Earlier this month we've reached 10k users. Digits are all fine, but real people with real projects are more interesting. We asked Lee to tell us about his latest project on fortrabbit:
Lee: I'm Lee Tengum, aka @thatleeguy, a freelance developer from rural Cranbrook British columbia Canada. I work from a 80sq backyard office which gives me the freedom to work when I'm feeling inspired and to hangout with my kids. I've been a perpetual "start up" guy for a while now, with Pancakeapp being my most successful venture to date. I have to say though that the greatest asset Pancake has is Bruno and Matt, they look after the day to day operations allowing me to pursue these other projects. Being a freelancer is in essence a small accelerator of projects, which brings us to what we're here to talk about, Offload.io!
Oli: Why did you started the project?
Lee: Every day designers and developers create items that are awesome. These may be full blown site design PSDs, a bash script to automate deployment or a side project in it's entirely that they just do not have time for. Normally these would sit in waste after being built as they're not well documented enough for the other marketplaces or lacking of an installer etc. For example, let's take a SaaS based side project, it has hundreds of hours put into it, does something really clever, has billing already integrated etc... It's just that the developer doesn't have the time to devote to getting users. If this were listed at the other marketplaces, you'll get questions along the lines of "How much revenue?" or "How much traffic" which will subsequently net you an offer of a fraction of it's value for the project without revenue and traffic. They're not interested in looking at what the app itself or how much of a head start that is, just the $$$. Further to that, let's say you built a bash script to automate migration of data that saved you 4 hours of manual work, another developer in that same situation would happily pay you an hour worth of time to save 3 hours. In the other marketplaces they'd price it at $5 and you'll have to support 1000s of buyers who will ask you "How do you FTP into the admin panel"... Or you could sell it a handfull of times, at a reasonable price to other smart (and vetted) people, which is what Offload will allow you to do. There's a huge problem in our industry right now, this race to the bottom if you will, it's time to compete on value and not just price.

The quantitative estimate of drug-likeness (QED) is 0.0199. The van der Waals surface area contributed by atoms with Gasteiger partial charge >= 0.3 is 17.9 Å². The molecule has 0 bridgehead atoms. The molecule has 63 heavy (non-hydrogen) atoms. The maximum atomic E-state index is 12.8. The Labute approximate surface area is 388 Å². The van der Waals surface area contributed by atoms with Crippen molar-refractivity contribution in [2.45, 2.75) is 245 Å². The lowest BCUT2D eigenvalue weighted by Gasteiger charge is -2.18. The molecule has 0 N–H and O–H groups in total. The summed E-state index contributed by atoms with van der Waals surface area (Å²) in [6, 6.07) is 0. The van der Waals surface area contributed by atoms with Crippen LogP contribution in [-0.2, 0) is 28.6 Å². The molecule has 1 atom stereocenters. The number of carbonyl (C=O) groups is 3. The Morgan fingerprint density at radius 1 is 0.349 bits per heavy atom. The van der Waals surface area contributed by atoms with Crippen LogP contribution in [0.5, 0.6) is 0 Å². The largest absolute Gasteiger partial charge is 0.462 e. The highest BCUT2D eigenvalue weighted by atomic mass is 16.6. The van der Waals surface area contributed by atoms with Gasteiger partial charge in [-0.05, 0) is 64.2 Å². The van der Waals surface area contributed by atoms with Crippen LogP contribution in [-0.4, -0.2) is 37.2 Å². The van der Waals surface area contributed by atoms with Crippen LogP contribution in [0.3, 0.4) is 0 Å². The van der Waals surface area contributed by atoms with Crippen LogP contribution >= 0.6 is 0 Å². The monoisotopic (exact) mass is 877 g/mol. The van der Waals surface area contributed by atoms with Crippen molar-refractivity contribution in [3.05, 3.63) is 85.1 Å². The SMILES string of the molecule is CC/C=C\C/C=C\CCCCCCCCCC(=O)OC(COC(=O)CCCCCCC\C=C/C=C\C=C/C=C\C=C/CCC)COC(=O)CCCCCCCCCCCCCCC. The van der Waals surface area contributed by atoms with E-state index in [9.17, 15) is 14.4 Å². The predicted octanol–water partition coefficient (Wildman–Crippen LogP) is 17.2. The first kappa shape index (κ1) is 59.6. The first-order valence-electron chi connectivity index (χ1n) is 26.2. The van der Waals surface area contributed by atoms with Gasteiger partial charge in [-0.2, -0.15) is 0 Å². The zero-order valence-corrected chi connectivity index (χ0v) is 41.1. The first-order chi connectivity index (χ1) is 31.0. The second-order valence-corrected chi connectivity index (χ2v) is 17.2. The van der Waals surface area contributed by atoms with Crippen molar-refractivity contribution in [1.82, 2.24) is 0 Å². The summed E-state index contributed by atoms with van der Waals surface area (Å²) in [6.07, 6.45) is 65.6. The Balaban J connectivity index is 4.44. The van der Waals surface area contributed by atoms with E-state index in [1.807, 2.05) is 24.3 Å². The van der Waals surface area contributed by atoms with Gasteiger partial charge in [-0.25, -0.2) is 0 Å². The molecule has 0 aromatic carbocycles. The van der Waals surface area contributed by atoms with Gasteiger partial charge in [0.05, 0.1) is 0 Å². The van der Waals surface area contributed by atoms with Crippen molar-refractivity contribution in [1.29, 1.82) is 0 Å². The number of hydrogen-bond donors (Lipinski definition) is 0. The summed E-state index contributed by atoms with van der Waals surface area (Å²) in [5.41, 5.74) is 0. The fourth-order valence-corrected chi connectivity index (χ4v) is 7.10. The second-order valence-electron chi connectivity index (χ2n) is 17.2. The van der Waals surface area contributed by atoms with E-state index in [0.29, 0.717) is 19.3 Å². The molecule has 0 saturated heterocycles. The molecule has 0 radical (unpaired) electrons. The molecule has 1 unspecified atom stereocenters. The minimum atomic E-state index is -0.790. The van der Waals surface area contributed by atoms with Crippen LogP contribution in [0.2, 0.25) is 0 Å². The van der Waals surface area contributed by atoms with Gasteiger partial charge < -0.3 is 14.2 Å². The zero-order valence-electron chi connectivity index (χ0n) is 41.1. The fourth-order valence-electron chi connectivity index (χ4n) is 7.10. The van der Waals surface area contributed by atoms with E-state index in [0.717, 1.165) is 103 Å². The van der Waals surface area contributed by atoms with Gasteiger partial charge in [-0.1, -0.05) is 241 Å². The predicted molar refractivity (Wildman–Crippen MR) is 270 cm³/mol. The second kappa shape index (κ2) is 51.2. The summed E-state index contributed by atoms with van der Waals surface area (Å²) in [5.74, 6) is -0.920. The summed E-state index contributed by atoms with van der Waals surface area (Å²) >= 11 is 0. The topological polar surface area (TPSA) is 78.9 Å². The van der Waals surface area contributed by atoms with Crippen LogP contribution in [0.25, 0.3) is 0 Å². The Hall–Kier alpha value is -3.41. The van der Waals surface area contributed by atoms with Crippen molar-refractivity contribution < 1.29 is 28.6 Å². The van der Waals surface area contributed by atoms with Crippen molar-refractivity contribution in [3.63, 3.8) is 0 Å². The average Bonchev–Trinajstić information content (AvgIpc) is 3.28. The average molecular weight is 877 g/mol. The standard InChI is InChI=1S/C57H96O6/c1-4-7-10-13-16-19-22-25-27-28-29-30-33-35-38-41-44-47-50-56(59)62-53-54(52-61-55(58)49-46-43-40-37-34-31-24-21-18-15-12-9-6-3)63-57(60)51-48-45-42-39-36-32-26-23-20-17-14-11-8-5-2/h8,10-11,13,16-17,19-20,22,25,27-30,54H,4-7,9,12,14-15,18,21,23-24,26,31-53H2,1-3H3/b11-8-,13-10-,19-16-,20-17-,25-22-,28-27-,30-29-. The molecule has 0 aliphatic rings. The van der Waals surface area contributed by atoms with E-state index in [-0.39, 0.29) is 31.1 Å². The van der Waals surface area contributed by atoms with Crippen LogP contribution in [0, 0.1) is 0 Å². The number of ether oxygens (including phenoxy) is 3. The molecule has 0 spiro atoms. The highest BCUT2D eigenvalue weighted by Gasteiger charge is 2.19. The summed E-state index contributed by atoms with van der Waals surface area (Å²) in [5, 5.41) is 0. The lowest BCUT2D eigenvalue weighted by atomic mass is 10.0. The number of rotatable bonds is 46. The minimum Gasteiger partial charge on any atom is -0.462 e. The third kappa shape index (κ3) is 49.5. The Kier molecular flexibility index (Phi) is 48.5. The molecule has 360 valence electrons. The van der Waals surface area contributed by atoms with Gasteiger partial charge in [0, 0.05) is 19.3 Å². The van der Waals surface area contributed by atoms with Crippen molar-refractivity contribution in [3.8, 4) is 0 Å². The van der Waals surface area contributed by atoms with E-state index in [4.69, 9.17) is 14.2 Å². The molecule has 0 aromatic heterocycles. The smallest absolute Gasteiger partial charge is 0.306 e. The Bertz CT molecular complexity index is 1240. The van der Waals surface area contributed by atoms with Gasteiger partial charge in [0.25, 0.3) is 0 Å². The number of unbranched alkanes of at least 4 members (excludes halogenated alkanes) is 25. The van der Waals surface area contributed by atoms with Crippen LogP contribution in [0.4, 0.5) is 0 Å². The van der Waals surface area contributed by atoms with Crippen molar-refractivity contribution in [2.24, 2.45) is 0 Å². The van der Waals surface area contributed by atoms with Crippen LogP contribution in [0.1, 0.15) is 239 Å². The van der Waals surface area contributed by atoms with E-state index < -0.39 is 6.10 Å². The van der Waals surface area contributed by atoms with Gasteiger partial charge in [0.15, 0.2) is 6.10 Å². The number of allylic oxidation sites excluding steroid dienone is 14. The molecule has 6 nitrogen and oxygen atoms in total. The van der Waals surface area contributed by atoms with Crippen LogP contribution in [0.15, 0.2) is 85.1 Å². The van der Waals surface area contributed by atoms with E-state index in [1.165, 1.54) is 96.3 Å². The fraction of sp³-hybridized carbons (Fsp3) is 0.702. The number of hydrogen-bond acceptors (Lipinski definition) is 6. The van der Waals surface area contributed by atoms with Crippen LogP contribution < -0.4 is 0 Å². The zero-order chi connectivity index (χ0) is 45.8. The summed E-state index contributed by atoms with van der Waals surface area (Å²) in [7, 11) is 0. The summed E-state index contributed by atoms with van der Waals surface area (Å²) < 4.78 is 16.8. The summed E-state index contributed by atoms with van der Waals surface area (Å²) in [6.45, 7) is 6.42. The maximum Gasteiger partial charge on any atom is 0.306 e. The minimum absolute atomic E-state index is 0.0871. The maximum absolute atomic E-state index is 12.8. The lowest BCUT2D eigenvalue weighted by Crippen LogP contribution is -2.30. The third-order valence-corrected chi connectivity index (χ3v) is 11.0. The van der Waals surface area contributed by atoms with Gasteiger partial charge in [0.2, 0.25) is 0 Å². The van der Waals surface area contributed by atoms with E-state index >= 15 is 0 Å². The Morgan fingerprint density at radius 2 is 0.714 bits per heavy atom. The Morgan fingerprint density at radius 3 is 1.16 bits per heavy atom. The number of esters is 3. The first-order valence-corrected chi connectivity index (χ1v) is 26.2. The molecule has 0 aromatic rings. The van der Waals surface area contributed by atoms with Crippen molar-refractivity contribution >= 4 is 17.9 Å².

Oli: What’s the state of your project?
Lee: Offload is currently accepting new members and looking specifically for designers and developers who have premium items that they are looking to sell.
Oli: Can you tell us a bit about technology?
Lee: Ah yes, the fun stuff. Offload is built on Laravel and uses Twillio, Stripe and a pleasant soup of other bits to make it all come together. For platform Fortrabbit was the only choice in my mind, in fact all my projects go here as I'm not interested in running the sysadmin side of things and you make it dead simple for me to do what I do, ship code. The time that I do not have to spend debugging server stuff is time I can spend writing code. Oli: Anything else?
Lee: I still do not have a fortrabbit shirt...